Our team of 11 jumped on a short flight to Port Moresby via Brisbane and before I knew it we were staring at the expecting jungle. We met our individual porters and handed over the bag they would be carrying for us. My porter’s name was Oscar, a kind, quiet man who I enjoyed getting to know over the following days. I heard stories about the Fuzzy Wuzzy Angels, from war time and from previous Kokoda trekkers but words don’t do justice to how well they supported us. I’ll do my best in a future post.
With the Track looming in the background, some photos were taken as we said goodbye to the last vehicle we would see for over a week. Before I could process any last minute doubts, the front man Nelson and our first few team members disappeared into the jungle. Backpack on. The path started with what I thought was a relatively steep and somewhat slippery downhill. Just a teaser for what was to come.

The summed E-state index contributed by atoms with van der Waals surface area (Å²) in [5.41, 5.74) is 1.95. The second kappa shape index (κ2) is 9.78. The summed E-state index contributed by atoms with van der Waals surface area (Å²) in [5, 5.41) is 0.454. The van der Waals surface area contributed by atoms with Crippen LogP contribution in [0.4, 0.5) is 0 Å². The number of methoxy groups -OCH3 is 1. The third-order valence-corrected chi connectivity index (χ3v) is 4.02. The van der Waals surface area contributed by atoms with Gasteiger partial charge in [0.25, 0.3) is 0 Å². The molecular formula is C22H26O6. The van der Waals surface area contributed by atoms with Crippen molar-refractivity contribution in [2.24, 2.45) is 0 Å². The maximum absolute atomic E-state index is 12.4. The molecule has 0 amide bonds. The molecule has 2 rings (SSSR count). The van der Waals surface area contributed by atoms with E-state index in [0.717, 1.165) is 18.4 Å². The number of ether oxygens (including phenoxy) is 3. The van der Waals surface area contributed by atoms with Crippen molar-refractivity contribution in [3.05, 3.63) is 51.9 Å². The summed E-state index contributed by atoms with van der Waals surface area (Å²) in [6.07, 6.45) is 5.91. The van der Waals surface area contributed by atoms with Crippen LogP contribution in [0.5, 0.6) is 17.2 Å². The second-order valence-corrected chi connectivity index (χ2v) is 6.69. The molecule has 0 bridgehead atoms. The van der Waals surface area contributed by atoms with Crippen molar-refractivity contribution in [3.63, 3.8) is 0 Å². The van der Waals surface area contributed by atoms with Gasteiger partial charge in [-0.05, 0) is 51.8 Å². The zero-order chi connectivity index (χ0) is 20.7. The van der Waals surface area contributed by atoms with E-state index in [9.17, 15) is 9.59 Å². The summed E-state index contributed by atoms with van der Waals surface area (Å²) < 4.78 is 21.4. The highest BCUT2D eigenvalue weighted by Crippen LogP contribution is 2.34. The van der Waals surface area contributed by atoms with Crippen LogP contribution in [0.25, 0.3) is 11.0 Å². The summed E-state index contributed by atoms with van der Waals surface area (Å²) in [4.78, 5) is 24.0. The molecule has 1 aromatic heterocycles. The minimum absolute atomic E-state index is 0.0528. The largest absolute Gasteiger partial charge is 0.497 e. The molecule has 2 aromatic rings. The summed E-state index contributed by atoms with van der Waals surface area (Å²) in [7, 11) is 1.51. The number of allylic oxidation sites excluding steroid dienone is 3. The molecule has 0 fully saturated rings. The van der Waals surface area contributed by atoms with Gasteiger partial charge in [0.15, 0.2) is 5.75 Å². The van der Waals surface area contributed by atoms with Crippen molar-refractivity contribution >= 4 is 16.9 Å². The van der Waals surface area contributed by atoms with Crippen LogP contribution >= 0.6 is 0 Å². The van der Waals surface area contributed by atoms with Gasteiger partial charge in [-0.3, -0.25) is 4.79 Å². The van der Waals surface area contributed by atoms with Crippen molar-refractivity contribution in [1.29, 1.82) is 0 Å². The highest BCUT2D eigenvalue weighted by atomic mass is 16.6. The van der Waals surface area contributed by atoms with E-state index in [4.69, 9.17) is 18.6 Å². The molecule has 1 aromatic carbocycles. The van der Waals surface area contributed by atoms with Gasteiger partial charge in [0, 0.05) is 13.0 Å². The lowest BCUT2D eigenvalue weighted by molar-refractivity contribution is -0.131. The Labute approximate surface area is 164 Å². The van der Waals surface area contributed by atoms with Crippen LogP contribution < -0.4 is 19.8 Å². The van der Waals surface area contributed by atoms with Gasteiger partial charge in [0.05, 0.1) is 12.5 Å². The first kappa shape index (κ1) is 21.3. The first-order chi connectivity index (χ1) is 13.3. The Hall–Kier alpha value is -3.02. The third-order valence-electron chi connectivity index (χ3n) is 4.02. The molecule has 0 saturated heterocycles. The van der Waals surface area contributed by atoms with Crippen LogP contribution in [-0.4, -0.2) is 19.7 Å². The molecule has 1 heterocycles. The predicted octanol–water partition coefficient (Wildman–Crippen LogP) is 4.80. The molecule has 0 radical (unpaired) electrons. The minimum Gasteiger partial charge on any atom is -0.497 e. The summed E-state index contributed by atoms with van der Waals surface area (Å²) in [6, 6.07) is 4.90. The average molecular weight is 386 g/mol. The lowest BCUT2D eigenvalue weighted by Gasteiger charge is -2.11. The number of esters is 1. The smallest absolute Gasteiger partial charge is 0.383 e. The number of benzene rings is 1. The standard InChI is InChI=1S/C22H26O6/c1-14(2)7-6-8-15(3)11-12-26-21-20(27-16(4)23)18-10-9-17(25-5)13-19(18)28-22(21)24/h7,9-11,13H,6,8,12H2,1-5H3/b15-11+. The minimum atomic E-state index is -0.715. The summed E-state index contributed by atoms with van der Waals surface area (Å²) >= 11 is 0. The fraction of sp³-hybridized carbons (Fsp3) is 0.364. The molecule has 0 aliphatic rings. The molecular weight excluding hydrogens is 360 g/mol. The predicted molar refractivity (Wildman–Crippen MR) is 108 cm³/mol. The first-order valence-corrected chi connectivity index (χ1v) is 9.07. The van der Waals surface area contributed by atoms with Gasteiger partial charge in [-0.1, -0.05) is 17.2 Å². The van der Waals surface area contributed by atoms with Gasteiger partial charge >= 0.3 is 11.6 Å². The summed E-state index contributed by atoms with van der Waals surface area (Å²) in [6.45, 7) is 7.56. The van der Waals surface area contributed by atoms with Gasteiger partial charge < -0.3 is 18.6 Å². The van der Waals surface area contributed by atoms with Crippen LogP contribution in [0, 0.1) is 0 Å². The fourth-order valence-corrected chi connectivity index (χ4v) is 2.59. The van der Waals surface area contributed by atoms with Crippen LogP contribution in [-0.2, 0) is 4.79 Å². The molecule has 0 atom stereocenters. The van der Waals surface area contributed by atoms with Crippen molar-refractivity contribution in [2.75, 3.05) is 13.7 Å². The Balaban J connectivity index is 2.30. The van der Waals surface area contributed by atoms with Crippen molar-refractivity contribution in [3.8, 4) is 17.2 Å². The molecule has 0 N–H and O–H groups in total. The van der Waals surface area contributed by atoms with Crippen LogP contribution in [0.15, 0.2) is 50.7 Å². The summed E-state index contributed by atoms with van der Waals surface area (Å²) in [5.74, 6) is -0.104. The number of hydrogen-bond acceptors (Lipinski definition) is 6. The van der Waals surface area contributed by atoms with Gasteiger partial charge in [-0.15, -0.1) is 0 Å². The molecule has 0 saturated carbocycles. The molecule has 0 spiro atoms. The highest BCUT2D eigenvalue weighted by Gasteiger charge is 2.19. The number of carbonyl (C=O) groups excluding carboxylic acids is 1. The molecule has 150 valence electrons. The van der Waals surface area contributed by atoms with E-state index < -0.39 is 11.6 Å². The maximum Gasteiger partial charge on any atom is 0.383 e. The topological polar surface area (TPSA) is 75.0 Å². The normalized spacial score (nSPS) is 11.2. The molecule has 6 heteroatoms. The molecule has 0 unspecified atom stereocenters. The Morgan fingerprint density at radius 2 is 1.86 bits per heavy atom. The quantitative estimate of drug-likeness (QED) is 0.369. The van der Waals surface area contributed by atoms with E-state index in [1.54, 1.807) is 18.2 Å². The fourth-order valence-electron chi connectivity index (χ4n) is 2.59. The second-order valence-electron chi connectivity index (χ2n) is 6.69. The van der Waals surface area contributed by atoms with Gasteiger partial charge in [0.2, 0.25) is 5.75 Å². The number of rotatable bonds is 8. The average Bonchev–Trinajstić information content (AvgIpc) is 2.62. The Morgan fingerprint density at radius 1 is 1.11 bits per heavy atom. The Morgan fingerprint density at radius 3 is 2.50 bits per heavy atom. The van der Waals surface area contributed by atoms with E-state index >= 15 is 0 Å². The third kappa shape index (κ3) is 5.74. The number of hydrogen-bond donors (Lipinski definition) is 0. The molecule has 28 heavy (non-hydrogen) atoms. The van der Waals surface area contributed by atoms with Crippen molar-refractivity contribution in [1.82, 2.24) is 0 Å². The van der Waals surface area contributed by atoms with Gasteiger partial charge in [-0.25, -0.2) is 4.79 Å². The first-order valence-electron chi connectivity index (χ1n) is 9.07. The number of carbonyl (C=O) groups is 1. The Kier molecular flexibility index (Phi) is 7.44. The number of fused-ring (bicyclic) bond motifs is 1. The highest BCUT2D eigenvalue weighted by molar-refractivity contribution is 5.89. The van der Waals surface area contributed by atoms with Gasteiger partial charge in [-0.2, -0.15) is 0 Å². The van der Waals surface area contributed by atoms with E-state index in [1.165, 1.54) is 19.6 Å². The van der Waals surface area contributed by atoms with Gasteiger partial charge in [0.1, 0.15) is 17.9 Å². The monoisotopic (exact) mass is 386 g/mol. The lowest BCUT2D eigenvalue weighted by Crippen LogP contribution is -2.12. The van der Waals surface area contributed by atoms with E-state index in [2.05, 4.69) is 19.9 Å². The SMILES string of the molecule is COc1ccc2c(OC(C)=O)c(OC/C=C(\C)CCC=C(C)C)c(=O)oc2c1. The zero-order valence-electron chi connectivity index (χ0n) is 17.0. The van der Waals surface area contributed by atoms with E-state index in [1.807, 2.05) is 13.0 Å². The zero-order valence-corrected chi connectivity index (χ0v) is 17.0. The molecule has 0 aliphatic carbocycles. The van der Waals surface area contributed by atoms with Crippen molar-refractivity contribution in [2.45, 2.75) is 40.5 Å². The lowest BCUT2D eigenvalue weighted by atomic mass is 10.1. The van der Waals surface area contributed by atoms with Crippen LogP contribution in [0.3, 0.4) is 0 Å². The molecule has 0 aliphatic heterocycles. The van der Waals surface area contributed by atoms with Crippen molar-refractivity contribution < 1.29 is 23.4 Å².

We were notified that we would be eased into it, giving us time to acclimatise. In other words, day 1 was a warm up for what was to come. The climate was hot and muggy, carrying our water for the day added 4kg to our backpacks at times. Slippery red, clay like dirt taught me quickly that despite the beautiful scenery all around, my eyes were going to be firmly fixed only my feet for the next 9 days. If I wanted to look at the beauty around me, I had to stop, plant my feet firmly and only then could I take in the breathtakingly majestic jungle in all directions.
The hardest part of trekking for me, even in training, was the first hour. It didn’t matter if it was uphill, downhill or the odd ‘almost’ flat path, warming up, for a day of sometimes 9+ hours of walking, always required a strong will. After a few hours of walking on the first day, we walked across a beautiful river, the first of many river crossings we would make on our journey. Taking off my shoes on such a hot day and plunging my bare feet into the river felt exquisite but there were a few lessons to come. On the other side, our first lunch break awaited us.